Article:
This is the second piece in a series exploring cork from designer and educator Daniel Michalik. As a prelude to this series, Michalik produced a beautiful photo gallery documenting the cork harvest.
One morning in mid-July, I drove out to the cork forest of southeastern Portugal with Joana Mesquita and Raquel Castro of Corticeira Amorim (the world's leading producer of cork stoppers) looking for descortiçadores: the men and women that spend three months a year stripping bark from cork oak trees. What I found was an industry unlike any other—one that is predicated on environmental and cultural stewardship as a means to economic success. A natural resource that grows more robust and healthy with regular and responsible development.
Portugal is the world's single largest supplier of cork, producing over 53% of all exports of cork stoppers and related products. This small country boasts almost 1 million hectares of cork forest. Of these, many are wild, natural forests like the ones I have visited. It is estimated that Portugal's cork forests absorb 14 million tons of CO2 from the atmosphere every year. A cork oak is harvested every 9 years, and the forests are on yearly, rotating harvest cycles. While one area is harvested, the others are left alone to grow.
Cork trees as seen from a balloon over the Alentejo region of Portugal, near the town of Beja, 2 hours SE of Lisbon.
Trees damaged by human hands will not produce profitable raw material, so a unique model of natural material sourcing has developed in which profitable extraction leads to numerous environmental improvements. Forest protection (and protection of related habitats) is the key to maximizing the profitability of the yearly cork harvest. It is estimated that dozens of species would be extinct were it not for the cork forest, including the Iberian Lynx and Imperial Eagle. The concentration of biodiversity within the European cork forest makes it one of the world's best models of wildlife conservation.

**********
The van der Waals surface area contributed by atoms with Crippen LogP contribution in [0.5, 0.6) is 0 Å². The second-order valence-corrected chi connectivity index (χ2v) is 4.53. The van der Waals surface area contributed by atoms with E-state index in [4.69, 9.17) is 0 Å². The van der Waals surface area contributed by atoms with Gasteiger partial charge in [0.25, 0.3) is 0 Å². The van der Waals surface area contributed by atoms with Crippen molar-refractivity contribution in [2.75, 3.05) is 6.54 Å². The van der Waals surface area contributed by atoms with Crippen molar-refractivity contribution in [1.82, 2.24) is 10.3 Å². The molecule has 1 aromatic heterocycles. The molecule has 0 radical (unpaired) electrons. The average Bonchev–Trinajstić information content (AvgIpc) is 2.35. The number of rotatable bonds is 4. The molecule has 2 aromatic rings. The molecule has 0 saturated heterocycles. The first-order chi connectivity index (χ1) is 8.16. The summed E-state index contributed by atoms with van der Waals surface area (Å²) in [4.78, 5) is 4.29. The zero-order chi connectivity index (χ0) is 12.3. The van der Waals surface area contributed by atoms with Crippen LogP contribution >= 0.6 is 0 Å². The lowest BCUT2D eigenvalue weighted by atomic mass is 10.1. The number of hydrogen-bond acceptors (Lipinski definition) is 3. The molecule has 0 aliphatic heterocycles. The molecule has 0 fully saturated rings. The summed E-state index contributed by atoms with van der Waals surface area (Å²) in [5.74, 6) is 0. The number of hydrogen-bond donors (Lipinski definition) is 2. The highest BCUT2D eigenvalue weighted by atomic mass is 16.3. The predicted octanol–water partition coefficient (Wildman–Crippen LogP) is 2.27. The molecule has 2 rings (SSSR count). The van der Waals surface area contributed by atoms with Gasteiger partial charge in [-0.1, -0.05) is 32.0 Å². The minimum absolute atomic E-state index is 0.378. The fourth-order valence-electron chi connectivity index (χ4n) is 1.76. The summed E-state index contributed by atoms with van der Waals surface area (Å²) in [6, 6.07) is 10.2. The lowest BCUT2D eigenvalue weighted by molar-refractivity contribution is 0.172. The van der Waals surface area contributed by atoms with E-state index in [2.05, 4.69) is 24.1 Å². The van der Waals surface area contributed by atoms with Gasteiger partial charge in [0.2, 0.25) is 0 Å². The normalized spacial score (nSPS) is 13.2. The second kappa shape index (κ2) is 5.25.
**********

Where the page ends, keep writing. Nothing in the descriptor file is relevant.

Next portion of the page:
Trunk showing inner bark that carried nutrients, with two consecutive harvest cycles, spanning 18 years. The inner bark is kept from damage during harvest, as healthier trees make for more profitable forests (and better environmental conditions overall).
The cork forest, or montado, is a hot, dry place in the summer. Daily temperatures easily run past 35 °C (95 °F) and the dust and flies are incessant. Still, between May and August the descortiçadores work from dawn to dusk at a brisk, almost manic pace. Speed is key because at any other time of year the bark grips fast to the trunk, making any harvest impossible.
We followed the farm manager into the forest, parked our suffering Peugeot in a dusty lot, and climbed into a tiny work van that bumped along impossibly twisted dirt paths, through unforgivingly thick brush, followed by a hike through the brambles to a ridge overlooking the montado. All around us were the cork trees in various stages of being denuded.
We found roughly 30 men working in teams of 2-3 to harvest a dozen or so trees in the area. Some balanced like tightrope walkers on narrow branches, effortlessly swinging their razor-sharp axes and flipping tubes of bark off the branches. Others worked around the main trunks, swinging as high above their heads as possible. They removed 5-meter long sections of cork in a single piece. The bark from an entire tree trunk would be removed in two sections; an entire tree could be stripped in 15 minutes.
The mood during the harvest was energetic and rowdy. Axes swung incessantly, jokes were made and songs were sung. The heat and biting flies and dust were meaningless to the men in the trees.